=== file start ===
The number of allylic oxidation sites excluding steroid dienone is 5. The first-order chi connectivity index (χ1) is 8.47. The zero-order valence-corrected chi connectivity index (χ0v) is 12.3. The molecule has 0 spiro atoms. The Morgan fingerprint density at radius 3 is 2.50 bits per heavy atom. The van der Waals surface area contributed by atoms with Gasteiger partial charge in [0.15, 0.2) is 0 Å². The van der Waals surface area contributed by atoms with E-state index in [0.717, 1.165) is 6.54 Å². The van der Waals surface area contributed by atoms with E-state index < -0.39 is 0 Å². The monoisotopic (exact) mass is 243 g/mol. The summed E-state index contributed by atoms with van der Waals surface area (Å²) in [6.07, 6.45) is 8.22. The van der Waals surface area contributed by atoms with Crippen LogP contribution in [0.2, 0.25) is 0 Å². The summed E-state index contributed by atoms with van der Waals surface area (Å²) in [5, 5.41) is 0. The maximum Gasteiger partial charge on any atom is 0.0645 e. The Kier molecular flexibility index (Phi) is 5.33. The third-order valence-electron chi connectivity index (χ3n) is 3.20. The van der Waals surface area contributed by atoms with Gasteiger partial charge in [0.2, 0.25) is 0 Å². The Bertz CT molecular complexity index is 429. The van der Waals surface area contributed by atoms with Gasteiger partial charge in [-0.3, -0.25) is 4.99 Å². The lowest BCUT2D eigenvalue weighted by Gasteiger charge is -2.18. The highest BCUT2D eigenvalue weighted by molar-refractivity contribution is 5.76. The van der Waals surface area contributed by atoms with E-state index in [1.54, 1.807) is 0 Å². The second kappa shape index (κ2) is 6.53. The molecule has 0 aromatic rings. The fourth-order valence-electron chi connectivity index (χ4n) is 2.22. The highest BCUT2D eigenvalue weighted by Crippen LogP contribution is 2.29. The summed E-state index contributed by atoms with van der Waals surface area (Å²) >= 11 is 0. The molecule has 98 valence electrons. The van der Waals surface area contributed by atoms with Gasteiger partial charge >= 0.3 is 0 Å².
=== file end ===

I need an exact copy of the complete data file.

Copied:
The number of allylic oxidation sites excluding steroid dienone is 5. The first-order chi connectivity index (χ1) is 8.47. The zero-order valence-corrected chi connectivity index (χ0v) is 12.3. The molecule has 0 spiro atoms. The Morgan fingerprint density at radius 3 is 2.50 bits per heavy atom. The van der Waals surface area contributed by atoms with Gasteiger partial charge in [0.15, 0.2) is 0 Å². The van der Waals surface area contributed by atoms with E-state index in [0.717, 1.165) is 6.54 Å². The van der Waals surface area contributed by atoms with E-state index < -0.39 is 0 Å². The monoisotopic (exact) mass is 243 g/mol. The summed E-state index contributed by atoms with van der Waals surface area (Å²) in [6.07, 6.45) is 8.22. The van der Waals surface area contributed by atoms with Crippen LogP contribution in [0.2, 0.25) is 0 Å². The summed E-state index contributed by atoms with van der Waals surface area (Å²) in [5, 5.41) is 0. The maximum Gasteiger partial charge on any atom is 0.0645 e. The Kier molecular flexibility index (Phi) is 5.33. The third-order valence-electron chi connectivity index (χ3n) is 3.20. The van der Waals surface area contributed by atoms with Gasteiger partial charge in [0.2, 0.25) is 0 Å². The Bertz CT molecular complexity index is 429. The van der Waals surface area contributed by atoms with Gasteiger partial charge in [-0.3, -0.25) is 4.99 Å². The lowest BCUT2D eigenvalue weighted by Gasteiger charge is -2.18. The highest BCUT2D eigenvalue weighted by molar-refractivity contribution is 5.76. The van der Waals surface area contributed by atoms with E-state index in [1.54, 1.807) is 0 Å². The second kappa shape index (κ2) is 6.53. The molecule has 0 aromatic rings. The fourth-order valence-electron chi connectivity index (χ4n) is 2.22. The highest BCUT2D eigenvalue weighted by Crippen LogP contribution is 2.29. The summed E-state index contributed by atoms with van der Waals surface area (Å²) >= 11 is 0. The molecule has 98 valence electrons. The van der Waals surface area contributed by atoms with Gasteiger partial charge >= 0.3 is 0 Å².